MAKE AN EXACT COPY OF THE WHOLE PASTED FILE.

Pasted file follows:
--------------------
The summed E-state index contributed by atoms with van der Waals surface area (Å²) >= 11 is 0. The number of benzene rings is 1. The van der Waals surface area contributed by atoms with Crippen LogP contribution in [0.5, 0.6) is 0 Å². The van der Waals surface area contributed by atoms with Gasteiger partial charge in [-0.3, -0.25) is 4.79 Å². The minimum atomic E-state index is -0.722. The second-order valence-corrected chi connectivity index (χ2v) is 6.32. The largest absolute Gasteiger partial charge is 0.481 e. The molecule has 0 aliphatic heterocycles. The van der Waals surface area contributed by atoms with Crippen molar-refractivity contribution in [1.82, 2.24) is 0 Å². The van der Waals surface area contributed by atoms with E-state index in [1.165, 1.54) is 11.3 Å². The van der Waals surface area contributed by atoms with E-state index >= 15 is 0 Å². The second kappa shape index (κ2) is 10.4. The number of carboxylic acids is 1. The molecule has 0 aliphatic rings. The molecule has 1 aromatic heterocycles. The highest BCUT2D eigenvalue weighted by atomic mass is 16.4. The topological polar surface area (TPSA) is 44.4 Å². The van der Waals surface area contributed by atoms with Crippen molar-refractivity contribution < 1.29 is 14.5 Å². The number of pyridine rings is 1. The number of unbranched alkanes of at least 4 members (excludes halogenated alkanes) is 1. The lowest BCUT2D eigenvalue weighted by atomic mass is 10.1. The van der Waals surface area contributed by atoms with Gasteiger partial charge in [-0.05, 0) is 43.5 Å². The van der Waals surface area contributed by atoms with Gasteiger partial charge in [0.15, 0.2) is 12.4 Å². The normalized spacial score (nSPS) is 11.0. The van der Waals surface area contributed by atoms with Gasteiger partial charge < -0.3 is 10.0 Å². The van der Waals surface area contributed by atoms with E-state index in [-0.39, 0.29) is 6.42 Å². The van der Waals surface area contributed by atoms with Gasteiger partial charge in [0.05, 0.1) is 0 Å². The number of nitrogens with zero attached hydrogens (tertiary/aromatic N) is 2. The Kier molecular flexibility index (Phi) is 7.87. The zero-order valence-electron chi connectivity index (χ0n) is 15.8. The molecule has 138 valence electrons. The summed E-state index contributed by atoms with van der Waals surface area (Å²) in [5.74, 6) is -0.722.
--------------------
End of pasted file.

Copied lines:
The summed E-state index contributed by atoms with van der Waals surface area (Å²) >= 11 is 0. The number of benzene rings is 1. The van der Waals surface area contributed by atoms with Crippen LogP contribution in [0.5, 0.6) is 0 Å². The van der Waals surface area contributed by atoms with Gasteiger partial charge in [-0.3, -0.25) is 4.79 Å². The minimum atomic E-state index is -0.722. The second-order valence-corrected chi connectivity index (χ2v) is 6.32. The largest absolute Gasteiger partial charge is 0.481 e. The molecule has 0 aliphatic heterocycles. The van der Waals surface area contributed by atoms with Crippen molar-refractivity contribution in [1.82, 2.24) is 0 Å². The van der Waals surface area contributed by atoms with E-state index in [1.165, 1.54) is 11.3 Å². The van der Waals surface area contributed by atoms with E-state index >= 15 is 0 Å². The second kappa shape index (κ2) is 10.4. The number of carboxylic acids is 1. The molecule has 0 aliphatic rings. The molecule has 1 aromatic heterocycles. The highest BCUT2D eigenvalue weighted by atomic mass is 16.4. The topological polar surface area (TPSA) is 44.4 Å². The van der Waals surface area contributed by atoms with Crippen molar-refractivity contribution < 1.29 is 14.5 Å². The number of pyridine rings is 1. The number of unbranched alkanes of at least 4 members (excludes halogenated alkanes) is 1. The lowest BCUT2D eigenvalue weighted by atomic mass is 10.1. The van der Waals surface area contributed by atoms with Gasteiger partial charge in [-0.05, 0) is 43.5 Å². The van der Waals surface area contributed by atoms with Gasteiger partial charge in [0.15, 0.2) is 12.4 Å². The normalized spacial score (nSPS) is 11.0. The van der Waals surface area contributed by atoms with Gasteiger partial charge < -0.3 is 10.0 Å². The van der Waals surface area contributed by atoms with E-state index in [-0.39, 0.29) is 6.42 Å². The van der Waals surface area contributed by atoms with Gasteiger partial charge in [0.05, 0.1) is 0 Å². The number of nitrogens with zero attached hydrogens (tertiary/aromatic N) is 2. The Kier molecular flexibility index (Phi) is 7.87. The zero-order valence-electron chi connectivity index (χ0n) is 15.8. The molecule has 138 valence electrons. The summed E-state index contributed by atoms with van der Waals surface area (Å²) in [5.74, 6) is -0.722.